# 2nd-order coupled nonlinear DEs

1. Mar 27, 2008

### eating

Hi, folks. I'm new to this forum.

I joined because i am so desperate in solving a 2nd-order coupled nonlinear differential equation for the motion of a system similar to an inverted pendulum model. The equation, which i will call here EXACT governing eqn, is this

A(s) s" + B s' + C(s, s') = Dsin(t)

where s(t) = {u(t) v(t)}^T [2x1 vector].

The 2x2 matrix A(s) matrix given as

A(s) = [ h h^2 ]
[ h^2 h^2 + u^2]

where h is a constant and u=u(t).

My problem is that direct integration can not proceed because A(s) does not have an inverse when u becomes zero.

The equation can be simplified when s(t) are small and the governing equation reduces to third-order ODE in terms of v, i will call an APPROXIMATE governing eqn. u(t) can be solved as u = f(v, v').

In more than 6 months, i have tried several methods:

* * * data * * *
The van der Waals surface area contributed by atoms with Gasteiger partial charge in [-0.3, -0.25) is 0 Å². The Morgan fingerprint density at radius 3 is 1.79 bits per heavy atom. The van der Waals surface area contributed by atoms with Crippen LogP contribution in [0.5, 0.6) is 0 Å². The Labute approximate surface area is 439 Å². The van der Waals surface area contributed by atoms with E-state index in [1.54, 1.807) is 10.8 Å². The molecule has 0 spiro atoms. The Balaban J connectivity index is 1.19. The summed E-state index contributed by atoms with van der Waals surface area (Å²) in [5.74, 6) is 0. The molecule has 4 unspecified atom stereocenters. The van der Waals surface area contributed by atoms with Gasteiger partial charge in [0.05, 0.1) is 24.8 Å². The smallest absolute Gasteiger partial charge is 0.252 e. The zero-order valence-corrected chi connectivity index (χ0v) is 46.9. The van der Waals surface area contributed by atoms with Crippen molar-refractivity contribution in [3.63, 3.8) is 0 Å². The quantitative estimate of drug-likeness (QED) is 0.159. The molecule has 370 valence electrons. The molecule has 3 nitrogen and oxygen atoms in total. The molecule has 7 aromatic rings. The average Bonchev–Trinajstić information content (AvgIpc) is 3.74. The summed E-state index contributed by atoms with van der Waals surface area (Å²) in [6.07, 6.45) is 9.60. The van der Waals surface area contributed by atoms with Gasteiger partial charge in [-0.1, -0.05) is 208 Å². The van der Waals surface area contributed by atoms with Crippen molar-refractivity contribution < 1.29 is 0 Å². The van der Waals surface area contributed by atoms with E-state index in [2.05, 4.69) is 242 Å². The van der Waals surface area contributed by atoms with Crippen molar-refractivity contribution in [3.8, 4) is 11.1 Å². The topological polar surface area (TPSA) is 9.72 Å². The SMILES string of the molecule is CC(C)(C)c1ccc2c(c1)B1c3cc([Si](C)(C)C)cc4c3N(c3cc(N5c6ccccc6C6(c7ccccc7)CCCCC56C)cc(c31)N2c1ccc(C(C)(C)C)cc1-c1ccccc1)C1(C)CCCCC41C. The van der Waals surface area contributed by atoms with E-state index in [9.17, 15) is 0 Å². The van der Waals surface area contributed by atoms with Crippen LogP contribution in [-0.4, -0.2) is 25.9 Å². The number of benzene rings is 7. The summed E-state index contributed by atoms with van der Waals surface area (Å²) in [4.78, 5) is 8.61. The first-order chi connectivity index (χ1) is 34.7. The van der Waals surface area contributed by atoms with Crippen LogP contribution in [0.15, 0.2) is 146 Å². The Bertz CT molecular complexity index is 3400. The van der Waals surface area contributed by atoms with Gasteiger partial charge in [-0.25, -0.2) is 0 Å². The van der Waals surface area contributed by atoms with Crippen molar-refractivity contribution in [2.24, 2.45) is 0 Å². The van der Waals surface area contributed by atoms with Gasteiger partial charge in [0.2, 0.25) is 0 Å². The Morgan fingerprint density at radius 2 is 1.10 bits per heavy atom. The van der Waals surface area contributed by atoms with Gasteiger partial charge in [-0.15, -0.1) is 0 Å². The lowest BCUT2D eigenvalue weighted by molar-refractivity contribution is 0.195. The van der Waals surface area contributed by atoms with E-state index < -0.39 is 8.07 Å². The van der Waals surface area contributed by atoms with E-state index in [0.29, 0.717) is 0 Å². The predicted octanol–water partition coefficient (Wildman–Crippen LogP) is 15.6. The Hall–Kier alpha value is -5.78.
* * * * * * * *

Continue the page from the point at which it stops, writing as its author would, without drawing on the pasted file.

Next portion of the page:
1. Method switching.
Switch from solving the EXACT to APPROXIMATE equation, when u(t)~0 or becomes
less than some numerical value say e, then switch bact to EXACT soln when u(t)
becomes large. This method, however, caused significant discontinuities at e; and
sometimes solution diverges when amplitude D is large.

2. Least squares.
I added a new equation to minimize the acceleration s"(t), i.e., added

W(u) * s'(t+dt) = W(u) * s'(t), W(u)=1 for simplicity here

and solve a system of 6-first order ODEs in terms of s(t+dt) and s'(t+dt) using
principle of least squares.

This EXACT solution is identical to the APPROXIMATE solution when amplitude D is
small, which is has to be in this cases. But when amplitude D is large, the additional
equation (minimizing acceleration s") may be too strong to cause significant changes
in the governing equation, thereby altering the expected motion.

ARE THERE WAYS TO SOLVE THIS TYPE OF PROBLEM????

I WOULD APPRECIATE ANY COMMENTS. THANK YOU.